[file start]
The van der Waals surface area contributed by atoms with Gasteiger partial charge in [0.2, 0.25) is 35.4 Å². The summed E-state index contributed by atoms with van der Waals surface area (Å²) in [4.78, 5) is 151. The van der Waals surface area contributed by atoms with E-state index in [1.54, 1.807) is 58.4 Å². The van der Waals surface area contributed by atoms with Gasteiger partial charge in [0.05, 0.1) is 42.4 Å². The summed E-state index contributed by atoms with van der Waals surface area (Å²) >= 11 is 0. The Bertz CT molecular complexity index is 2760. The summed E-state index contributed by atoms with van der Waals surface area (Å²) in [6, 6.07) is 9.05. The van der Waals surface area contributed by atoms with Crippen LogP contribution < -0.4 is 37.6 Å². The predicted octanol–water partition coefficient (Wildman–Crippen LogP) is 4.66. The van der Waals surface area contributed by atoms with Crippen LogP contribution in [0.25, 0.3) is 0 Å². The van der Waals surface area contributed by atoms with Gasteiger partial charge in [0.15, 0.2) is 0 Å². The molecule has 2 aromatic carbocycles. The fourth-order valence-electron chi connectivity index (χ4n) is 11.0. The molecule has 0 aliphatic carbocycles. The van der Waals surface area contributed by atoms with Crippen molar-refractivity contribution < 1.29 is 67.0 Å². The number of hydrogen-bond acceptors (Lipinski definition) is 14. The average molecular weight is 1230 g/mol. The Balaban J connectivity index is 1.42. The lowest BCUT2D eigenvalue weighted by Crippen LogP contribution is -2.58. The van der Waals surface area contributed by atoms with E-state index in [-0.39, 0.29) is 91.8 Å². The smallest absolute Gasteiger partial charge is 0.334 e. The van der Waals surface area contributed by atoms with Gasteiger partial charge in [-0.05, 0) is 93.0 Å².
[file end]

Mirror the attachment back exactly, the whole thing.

The van der Waals surface area contributed by atoms with Gasteiger partial charge in [0.2, 0.25) is 35.4 Å². The summed E-state index contributed by atoms with van der Waals surface area (Å²) in [4.78, 5) is 151. The van der Waals surface area contributed by atoms with E-state index in [1.54, 1.807) is 58.4 Å². The van der Waals surface area contributed by atoms with Gasteiger partial charge in [0.05, 0.1) is 42.4 Å². The summed E-state index contributed by atoms with van der Waals surface area (Å²) >= 11 is 0. The Bertz CT molecular complexity index is 2760. The summed E-state index contributed by atoms with van der Waals surface area (Å²) in [6, 6.07) is 9.05. The van der Waals surface area contributed by atoms with Crippen LogP contribution < -0.4 is 37.6 Å². The predicted octanol–water partition coefficient (Wildman–Crippen LogP) is 4.66. The van der Waals surface area contributed by atoms with Crippen LogP contribution in [0.25, 0.3) is 0 Å². The van der Waals surface area contributed by atoms with Gasteiger partial charge in [0.15, 0.2) is 0 Å². The molecule has 2 aromatic carbocycles. The fourth-order valence-electron chi connectivity index (χ4n) is 11.0. The molecule has 0 aliphatic carbocycles. The van der Waals surface area contributed by atoms with Crippen molar-refractivity contribution < 1.29 is 67.0 Å². The number of hydrogen-bond acceptors (Lipinski definition) is 14. The average molecular weight is 1230 g/mol. The Balaban J connectivity index is 1.42. The lowest BCUT2D eigenvalue weighted by Crippen LogP contribution is -2.58. The van der Waals surface area contributed by atoms with E-state index in [-0.39, 0.29) is 91.8 Å². The smallest absolute Gasteiger partial charge is 0.334 e. The van der Waals surface area contributed by atoms with Gasteiger partial charge in [-0.05, 0) is 93.0 Å².